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Rappel Error, Rope Failed—Inadequate Equipment, Utah, Millcreek Canyon


Utah, Millcreek Canyon

On August 16, “Jim” (28) and “Kirk” (32) set up a sport-rappel at a small crag in Millcreek Canyon. They used an old cotton rope from Kirk’s toolbox and tied off natural features at the top of the crag for an anchor. About halfway down, Jim bounced hard during his rappel and the rope broke. He fell about 20 feet, crashing through a small tree on the way and glancing off his partner at the base of the crag. Kirk was able to grab him at that point and stop him from tumbling farther down the slope.

Jim was secured in a bean-bag vacuum splint and lowered two pitches down steep scree to the Millcreek road. He is lucky to have escaped with only a broken ankle, abrasions, and lacerations.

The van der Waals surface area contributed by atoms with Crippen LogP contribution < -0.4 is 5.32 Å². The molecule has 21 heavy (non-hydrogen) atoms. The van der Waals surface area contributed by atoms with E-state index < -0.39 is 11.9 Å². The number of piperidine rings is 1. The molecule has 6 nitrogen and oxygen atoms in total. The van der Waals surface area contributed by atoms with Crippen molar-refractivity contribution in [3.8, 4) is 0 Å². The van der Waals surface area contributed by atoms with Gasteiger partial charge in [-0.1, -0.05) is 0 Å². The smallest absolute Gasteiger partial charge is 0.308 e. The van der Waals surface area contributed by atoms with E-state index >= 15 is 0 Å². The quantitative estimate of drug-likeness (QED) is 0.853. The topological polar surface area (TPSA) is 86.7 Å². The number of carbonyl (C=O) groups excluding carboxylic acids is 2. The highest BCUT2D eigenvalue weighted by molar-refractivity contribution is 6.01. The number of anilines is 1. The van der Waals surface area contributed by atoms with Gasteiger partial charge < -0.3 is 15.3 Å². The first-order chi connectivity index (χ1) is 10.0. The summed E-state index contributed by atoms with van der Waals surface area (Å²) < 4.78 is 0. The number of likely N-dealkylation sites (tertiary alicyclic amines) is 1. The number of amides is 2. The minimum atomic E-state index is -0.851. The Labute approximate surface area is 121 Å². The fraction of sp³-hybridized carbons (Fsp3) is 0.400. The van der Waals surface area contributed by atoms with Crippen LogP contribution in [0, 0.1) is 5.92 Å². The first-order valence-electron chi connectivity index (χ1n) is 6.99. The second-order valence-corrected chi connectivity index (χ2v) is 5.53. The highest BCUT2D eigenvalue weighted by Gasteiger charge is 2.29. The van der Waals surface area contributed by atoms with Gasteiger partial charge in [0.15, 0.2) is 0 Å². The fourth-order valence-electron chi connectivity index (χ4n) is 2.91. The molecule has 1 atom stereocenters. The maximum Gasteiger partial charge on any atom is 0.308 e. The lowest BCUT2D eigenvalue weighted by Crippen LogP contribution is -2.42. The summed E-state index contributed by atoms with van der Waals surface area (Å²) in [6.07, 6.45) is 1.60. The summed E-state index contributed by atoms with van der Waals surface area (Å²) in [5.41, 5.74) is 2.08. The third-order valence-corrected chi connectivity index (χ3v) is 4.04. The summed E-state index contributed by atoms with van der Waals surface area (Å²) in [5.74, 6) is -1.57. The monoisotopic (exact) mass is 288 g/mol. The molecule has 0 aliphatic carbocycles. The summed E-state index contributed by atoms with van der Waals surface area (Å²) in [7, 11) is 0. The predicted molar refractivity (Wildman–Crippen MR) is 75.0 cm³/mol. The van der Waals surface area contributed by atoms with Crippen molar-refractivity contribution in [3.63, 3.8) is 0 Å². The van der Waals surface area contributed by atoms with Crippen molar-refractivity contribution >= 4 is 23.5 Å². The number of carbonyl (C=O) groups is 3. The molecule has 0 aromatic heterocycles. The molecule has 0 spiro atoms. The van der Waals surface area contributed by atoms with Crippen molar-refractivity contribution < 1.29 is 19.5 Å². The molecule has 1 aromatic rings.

Kirk was watching the rappel from the bottom when the rope broke. He was certain that it did not break at an edge. We later tested the tensile strength of the rope at Black Diamond Equipment. The rope was one-half-inch in diameter (13 mm) and in poor condition. Nine pull-tests were done unknotted— over three-inch drums. Failure loads ranged from 304 to 378 pounds, with an average break strength of 352 pounds.

A rappeller can easily generate rope tensions around double body-weight with only a moderate amount of bouncing. It is extremely fortunate that the failure did not happen earlier in the rappel. (Source: Tom Moyer, Salt Lake County Sheriff’s SAR)

(Editor’s Note: It’s nice to know that “old cotton rope" can do even this well. Whether the two fellows had much climbing experience was not revealed. Let’s hope they didn't)